Japanese retailers are committed to the huge potential of the Vietnamese market

October 19, 2021 | 18:59
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Following the reopening, more Japanese retailers are stepping up operations in Vietnam, betting on the huge potential consumption demand of local customers.
Japanese retailers are committed to the huge potential of the Vietnamese market
Japanese retailers are committed to the potential of the Vietnamese market

Sakuko Japanese Store, a Japanese supermarket chain, is still committed to the Vietnamese market after 10 years of operation. The retailer operates 33 stores in Hanoi and many other localities, selling mother and baby, cosmetics, food, healthcare, fashion, stationery, as well as home and life products.

Most recently, Sakuko Vietnam Retail Co., Ltd., the operator of the Japanese supermarket chain, has announced its plan to increase the number of its outlets to 60 stores in Vietnam by 2025. Under its plan, Sakuko Vietnam will expand its chain in the densely populated areas of Hanoi and other northern localities, targeting middle-class consumers. The retailer also plans to venture into the southern region in the next five years.

Cao Thi Dung, CEO of Sakuko Vietnam Retail Co., Ltd. said that Vietnam is an extremely promising market for Japanese retailers. In particular, Japanese goods are trusted by Vietnamese customers due to their high quality. Growing bilateral trade between the two countries also facilitate Japanese manufacturers and importers to access the local market. Thus, Japanese retailers can gain more advantage to diversify their sources of goods to meet all needs of Vietnamese consumers.

Sakuko Vietnam continues to expand its footprint in the midst of the global health crisis to satisfy the needs of customers who are looking for Japanese products with clear origin, prestige, and quality. At the same time, the Japanese retailers aims to accompany customers with tight-spending budgets during the crisis.

Dung shared that the company also faces some challenges in expanding operations amid the pandemic. In particular, the company incurred higher operation expenses, logistics costs, and human resources challenges due to social distancing. However, with 10 years of experience in retail, Sakuko has made efforts to overcome the challenges to ensure business and ensure logistics continuity.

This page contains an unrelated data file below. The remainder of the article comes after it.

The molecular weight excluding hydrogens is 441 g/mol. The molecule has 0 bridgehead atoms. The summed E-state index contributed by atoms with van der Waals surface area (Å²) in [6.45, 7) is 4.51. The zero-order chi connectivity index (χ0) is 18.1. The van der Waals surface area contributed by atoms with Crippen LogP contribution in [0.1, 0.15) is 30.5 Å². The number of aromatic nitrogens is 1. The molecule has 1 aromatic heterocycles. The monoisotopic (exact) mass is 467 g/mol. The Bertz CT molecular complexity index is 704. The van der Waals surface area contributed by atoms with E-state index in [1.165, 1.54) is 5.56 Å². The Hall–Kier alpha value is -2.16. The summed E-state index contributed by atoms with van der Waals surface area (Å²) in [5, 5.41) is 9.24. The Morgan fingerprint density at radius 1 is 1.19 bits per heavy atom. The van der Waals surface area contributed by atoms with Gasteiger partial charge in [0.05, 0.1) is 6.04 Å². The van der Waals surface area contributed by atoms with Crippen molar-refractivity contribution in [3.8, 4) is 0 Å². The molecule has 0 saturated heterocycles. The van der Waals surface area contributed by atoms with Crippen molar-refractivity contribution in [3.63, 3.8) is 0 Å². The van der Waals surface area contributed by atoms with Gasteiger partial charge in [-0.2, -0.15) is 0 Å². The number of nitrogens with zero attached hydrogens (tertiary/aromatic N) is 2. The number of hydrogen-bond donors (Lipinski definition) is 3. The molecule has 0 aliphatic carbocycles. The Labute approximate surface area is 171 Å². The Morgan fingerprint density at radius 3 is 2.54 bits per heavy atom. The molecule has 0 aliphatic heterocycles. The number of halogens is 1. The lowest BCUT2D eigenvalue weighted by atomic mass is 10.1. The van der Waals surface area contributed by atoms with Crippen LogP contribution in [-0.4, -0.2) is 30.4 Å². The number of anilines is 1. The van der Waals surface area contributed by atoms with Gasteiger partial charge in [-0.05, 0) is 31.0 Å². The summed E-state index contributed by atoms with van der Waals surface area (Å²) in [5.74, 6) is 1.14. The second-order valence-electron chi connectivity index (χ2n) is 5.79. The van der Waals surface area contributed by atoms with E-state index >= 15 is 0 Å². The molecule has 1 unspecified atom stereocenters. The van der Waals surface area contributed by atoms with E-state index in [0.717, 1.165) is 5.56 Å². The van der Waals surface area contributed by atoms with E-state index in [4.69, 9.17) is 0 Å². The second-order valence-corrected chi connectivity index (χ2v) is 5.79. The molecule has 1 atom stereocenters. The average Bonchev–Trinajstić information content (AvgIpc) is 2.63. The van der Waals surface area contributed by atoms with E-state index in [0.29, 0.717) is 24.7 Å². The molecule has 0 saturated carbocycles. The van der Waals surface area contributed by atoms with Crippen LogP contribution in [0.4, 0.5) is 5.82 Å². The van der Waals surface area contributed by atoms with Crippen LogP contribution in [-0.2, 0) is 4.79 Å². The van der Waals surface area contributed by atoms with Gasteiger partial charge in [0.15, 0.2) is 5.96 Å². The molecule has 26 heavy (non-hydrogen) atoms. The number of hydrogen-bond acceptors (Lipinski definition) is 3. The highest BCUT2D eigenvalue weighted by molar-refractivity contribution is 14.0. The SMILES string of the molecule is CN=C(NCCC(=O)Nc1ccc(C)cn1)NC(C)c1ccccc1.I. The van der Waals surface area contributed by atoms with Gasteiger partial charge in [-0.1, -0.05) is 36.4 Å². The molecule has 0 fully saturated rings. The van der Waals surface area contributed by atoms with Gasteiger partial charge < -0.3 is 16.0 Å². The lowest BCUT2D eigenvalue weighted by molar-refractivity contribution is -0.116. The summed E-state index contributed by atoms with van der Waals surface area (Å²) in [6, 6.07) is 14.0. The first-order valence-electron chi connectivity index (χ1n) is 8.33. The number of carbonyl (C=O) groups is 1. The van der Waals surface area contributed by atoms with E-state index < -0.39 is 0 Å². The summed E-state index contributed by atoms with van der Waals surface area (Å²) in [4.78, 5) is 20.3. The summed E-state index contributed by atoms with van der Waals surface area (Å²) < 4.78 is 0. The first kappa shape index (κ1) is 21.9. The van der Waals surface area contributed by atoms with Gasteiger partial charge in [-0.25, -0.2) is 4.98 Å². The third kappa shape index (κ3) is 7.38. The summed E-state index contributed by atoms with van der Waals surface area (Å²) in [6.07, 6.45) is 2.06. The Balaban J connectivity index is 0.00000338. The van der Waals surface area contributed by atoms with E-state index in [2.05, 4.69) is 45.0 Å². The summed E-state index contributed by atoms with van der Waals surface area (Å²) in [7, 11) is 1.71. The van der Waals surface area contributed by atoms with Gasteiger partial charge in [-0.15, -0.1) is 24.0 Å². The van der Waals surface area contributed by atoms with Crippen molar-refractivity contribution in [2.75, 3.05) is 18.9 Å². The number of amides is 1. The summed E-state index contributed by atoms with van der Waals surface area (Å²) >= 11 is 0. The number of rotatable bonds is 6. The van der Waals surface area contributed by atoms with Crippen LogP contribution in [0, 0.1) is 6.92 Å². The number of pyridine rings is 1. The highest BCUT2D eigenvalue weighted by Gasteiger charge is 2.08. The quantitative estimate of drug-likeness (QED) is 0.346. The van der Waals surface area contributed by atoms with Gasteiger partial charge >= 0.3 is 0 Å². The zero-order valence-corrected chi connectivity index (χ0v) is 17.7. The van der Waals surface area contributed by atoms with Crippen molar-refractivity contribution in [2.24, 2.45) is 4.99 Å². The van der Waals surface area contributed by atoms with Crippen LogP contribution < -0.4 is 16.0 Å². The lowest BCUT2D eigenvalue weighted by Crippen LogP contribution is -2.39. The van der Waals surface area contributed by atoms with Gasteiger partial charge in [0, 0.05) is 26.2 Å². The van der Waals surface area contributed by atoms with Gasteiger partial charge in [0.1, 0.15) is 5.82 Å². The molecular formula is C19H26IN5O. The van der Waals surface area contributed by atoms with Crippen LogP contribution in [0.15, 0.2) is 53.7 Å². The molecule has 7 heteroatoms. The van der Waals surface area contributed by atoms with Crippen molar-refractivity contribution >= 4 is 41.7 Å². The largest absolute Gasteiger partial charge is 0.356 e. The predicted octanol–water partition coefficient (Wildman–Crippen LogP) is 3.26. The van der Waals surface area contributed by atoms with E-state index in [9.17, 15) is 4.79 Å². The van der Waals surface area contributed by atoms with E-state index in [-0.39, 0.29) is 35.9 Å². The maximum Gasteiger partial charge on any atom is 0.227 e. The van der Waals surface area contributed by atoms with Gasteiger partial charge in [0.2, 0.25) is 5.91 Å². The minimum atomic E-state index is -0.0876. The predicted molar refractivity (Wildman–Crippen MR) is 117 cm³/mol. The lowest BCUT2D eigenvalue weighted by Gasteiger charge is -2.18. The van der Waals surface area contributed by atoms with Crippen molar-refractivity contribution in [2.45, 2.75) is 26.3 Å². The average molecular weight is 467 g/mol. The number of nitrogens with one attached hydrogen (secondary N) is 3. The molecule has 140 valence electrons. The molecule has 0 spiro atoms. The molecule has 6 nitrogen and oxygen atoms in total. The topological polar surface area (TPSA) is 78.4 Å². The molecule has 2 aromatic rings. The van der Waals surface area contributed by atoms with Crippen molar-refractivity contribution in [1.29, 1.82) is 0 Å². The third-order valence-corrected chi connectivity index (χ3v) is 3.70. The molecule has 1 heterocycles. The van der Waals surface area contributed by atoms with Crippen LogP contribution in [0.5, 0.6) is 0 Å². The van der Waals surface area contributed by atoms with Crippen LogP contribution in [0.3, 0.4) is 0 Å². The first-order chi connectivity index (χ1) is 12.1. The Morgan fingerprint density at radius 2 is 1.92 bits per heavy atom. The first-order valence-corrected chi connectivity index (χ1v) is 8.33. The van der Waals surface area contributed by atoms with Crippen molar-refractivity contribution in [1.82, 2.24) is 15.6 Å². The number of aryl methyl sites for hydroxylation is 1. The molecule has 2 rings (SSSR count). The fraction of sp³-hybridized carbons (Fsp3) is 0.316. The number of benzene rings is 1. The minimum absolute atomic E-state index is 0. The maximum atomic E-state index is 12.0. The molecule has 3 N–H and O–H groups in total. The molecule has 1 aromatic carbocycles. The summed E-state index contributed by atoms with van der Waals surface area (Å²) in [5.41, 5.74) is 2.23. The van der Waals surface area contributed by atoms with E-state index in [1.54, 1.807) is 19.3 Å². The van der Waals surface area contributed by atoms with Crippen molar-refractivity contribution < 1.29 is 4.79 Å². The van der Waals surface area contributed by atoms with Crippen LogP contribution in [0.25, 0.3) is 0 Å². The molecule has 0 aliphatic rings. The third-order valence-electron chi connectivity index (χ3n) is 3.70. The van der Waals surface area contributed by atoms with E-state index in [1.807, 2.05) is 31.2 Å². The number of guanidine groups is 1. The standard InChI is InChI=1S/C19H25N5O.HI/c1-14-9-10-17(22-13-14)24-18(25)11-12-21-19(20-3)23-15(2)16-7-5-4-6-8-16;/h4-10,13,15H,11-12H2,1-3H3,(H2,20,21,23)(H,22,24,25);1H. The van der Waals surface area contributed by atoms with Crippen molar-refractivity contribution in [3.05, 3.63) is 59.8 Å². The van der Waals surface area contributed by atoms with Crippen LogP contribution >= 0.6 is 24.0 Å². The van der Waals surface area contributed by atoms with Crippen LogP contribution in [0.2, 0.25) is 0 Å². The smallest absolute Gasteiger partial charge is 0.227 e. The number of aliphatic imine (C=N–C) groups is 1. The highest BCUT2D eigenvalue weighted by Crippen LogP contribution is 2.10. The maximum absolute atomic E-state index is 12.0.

“We accept higher expenses to keep good track of product supply so that our stores can provide continuous services to customers. We also try to diversify categories and restructure product portfolios to meet the evolving demand of customers during the pandemic. This, coupled with increasing omnichannel presence and customer care services, brings convenience to customers even in the context of the pandemic,” Dung added.

Like Sakuko, many other Japanese retailers are also looking for opportunities in Vietnam in the long run. They continue investing to expand the market share when the country is easing social distancing regulations.

UNIQLO, the Japanese global apparel retailer, will open the ninth store in Vietnam by the end of October. Located at AEON Mall Hadong, UNIQLO’s latest store covers an area of 1,000 square metres. Meanwhile, TOKYU is planning to open a new shopping center in New City in Binh Duong in 2023 and AEON will be one of the core tenants. In July, Japanese chain retailer Muji opened its first store in Hanoi after opening one in Ho Chi Minh City last November.

Hirai Shinji, chief representative of the Japan Trade Promotion Organization (JETRO) in Ho Chi Minh City, said, “Among ASEAN countries, Japanese retailers previously chose Singapore, Malaysia, Thailand, or Indonesia for their business expansion. Vietnam, the third-largest among ASEAN countries in terms of population, was regarded as a potentially attractive market, but it is only recently that most Japanese retailers decided to open their shops in Vietnam as the GDP per capita of Vietnam is close to $3,000.”

The economic ties between Japan and Vietnam is expected to be upgraded accordingly as the economy of Vietnam develops. Previously Vietnam might be looked upon as a site for production. In particular Japanese companies, entitled as an export processing enterprise, import parts, and materials from Japan, and export final product back to Japan. In this case, knowledge on local Vietnamese market does not matter so much.

“But recently, as the economy of Vietnam develops, the size of the local consumption market is attractive. The GDP of Vietnam is comparable with the size of a major prefecture of Japan. But if the GDP increases at an annual rate of 7 per cent, then 10 years later, the size will be twice. It is very promising, so not only manufacturing but also non-manufacturing companies in the retail and service sectors come to Vietnam year by year,” he added.

By Thanh Van

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